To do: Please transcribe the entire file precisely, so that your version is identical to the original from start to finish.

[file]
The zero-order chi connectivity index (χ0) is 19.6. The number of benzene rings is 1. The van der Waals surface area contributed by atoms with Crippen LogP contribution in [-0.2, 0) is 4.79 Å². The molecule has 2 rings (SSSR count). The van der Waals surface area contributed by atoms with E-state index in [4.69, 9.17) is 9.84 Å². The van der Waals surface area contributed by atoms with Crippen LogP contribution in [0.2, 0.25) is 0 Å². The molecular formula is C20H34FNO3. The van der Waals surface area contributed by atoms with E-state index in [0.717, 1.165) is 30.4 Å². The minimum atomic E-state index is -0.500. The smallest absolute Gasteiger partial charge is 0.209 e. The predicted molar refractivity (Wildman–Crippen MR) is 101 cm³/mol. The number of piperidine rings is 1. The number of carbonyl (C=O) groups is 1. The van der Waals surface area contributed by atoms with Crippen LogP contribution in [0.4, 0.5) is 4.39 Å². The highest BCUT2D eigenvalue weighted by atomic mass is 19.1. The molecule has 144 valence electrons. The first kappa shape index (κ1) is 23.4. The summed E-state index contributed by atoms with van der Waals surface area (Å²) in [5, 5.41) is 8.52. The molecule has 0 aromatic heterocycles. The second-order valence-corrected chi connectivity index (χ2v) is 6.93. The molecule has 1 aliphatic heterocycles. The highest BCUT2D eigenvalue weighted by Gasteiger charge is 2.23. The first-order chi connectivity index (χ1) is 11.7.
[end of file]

The zero-order chi connectivity index (χ0) is 19.6. The number of benzene rings is 1. The van der Waals surface area contributed by atoms with Crippen LogP contribution in [-0.2, 0) is 4.79 Å². The molecule has 2 rings (SSSR count). The van der Waals surface area contributed by atoms with E-state index in [4.69, 9.17) is 9.84 Å². The van der Waals surface area contributed by atoms with Crippen LogP contribution in [0.2, 0.25) is 0 Å². The molecular formula is C20H34FNO3. The van der Waals surface area contributed by atoms with E-state index in [0.717, 1.165) is 30.4 Å². The minimum atomic E-state index is -0.500. The smallest absolute Gasteiger partial charge is 0.209 e. The predicted molar refractivity (Wildman–Crippen MR) is 101 cm³/mol. The number of piperidine rings is 1. The number of carbonyl (C=O) groups is 1. The van der Waals surface area contributed by atoms with Crippen LogP contribution in [0.4, 0.5) is 4.39 Å². The highest BCUT2D eigenvalue weighted by atomic mass is 19.1. The molecule has 144 valence electrons. The first kappa shape index (κ1) is 23.4. The summed E-state index contributed by atoms with van der Waals surface area (Å²) in [5, 5.41) is 8.52. The molecule has 0 aromatic heterocycles. The second-order valence-corrected chi connectivity index (χ2v) is 6.93. The molecule has 1 aliphatic heterocycles. The highest BCUT2D eigenvalue weighted by Gasteiger charge is 2.23. The first-order chi connectivity index (χ1) is 11.7.